Here we have a model of a small tensegrity table consisting of two wooden pieces connected with five pretensioned cables, giving an illusion that the table is floating. The four corner cables help stabilize the table while the main loading goes through the center cable. All the cables are modeled using axial connectors (available in CU1 only) with elastic properties and a reference length. The elastic properties are set such that if the connector ever goes below its reference length (AKA if the cables go into compression) they will no longer react axial force. The connector on the center cable combines the axial and Cardan connectors, but no behaviors are set on the rotational components of relative motion. A weld connector (constrained in all components of relative motion) is used to measure the loads transferred from the bottom of the table to the constrained floor. All the connector elements are attached to contact patches using RBE3s.

 
Connector Elements in Abaqus
Connector Elements in Abaqus
Connector Elements in Abaqus
 

I have loaded the table with downwards gravity in the -Y direction as well as a 30N load in the -Y direction distributed on the entire tabletop, a connector force of -30N on one of the corner cables, and 5N loads in the X and -Y directions on the corner of the table.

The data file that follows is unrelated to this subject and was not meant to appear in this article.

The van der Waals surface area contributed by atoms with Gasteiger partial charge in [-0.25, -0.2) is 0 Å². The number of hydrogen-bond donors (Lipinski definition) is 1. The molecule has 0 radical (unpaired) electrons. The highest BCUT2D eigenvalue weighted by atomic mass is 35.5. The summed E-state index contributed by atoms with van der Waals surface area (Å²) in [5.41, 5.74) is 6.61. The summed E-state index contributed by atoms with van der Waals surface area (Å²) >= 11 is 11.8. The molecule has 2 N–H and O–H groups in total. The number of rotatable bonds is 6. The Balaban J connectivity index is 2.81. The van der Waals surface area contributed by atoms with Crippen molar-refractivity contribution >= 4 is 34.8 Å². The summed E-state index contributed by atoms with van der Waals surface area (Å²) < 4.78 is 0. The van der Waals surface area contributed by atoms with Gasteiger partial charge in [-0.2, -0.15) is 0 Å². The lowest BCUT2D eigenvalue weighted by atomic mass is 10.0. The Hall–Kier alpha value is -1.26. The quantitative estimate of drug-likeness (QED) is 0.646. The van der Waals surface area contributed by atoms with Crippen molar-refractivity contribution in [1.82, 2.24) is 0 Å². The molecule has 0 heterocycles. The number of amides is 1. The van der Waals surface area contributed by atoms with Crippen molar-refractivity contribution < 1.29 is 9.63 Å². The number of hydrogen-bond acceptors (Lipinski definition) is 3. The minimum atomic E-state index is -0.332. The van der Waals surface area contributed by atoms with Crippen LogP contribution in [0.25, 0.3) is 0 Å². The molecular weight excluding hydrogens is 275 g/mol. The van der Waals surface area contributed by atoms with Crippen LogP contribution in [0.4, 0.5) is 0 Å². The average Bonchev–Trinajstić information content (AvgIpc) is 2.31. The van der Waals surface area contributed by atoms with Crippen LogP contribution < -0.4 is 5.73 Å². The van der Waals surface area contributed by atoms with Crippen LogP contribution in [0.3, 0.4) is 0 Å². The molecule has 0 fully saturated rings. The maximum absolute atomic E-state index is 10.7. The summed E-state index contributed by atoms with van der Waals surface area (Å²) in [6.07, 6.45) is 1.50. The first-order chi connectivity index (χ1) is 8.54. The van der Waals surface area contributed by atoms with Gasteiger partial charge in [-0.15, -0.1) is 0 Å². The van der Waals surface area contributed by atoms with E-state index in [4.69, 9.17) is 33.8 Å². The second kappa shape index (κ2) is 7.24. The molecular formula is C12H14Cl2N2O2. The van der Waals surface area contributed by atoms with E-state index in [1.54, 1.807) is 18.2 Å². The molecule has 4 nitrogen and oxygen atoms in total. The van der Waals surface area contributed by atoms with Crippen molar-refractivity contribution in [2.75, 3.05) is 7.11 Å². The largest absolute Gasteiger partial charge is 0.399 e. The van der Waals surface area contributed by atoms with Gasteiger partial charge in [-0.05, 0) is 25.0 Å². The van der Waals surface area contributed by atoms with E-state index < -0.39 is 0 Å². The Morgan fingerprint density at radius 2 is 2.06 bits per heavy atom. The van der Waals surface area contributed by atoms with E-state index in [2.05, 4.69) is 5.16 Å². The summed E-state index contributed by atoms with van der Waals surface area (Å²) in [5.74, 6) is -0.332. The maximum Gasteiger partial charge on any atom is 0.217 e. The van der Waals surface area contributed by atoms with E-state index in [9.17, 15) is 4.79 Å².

Connector Elements in Abaqus

I’d probably design the wood pieces differently if I were to build this table in real life. But more importantly for this example, how about what the connectors are doing? I don’t even have to check the .odb for that since I printed the connector output to the .dat file!

 
Connector Elements in Abaqus
Connector Elements in Abaqus

 

Connector Elements in Abaqus
Connector Elements in Abaqus

Some observations regarding these results:


  • Note that since the .dat file is printing a history output, the results follow the intrinsic coordinate system of the connector. This does not line up with the global coordinate system of the model.

  • Elements 2 and 5 are clearly in compression based on the connector displacements. Elements 3 and 4 are still in tension since they did not go under the reference length.

  • Force and moment output is available for all constrained components of motion, while displacement and rotation output is available for all available components of motion. Since element 1 is an axial + Cardan connector, we can see rotation outputs for it even though it does not react moments.

  • The connector force output on element 2 is reacting the applied connector force we applied in the loading.

  • Since element 5 is in compression, it has no stiffness and therefore cannot react any force.

  • The connector force output for element 6 is exactly what we’d expect based on the applied load (30 + 5 + 0.37 (weight of the wood pieces) in connector X, which corresponds to global Y; 5 in connector Z, which corresponds to global X).

Final Thoughts


Connector elements are some of the most versatile and powerful elements you can use when building models in Abaqus. Hopefully, this blog has given you everything you need to start utilizing connector elements in your own models!


Of course, mastering the use of connector elements takes practice and experience. Luckily, there’s nothing our engineering team loves doing more than building large FEA models with hundreds of connector elements! Reach out to us today!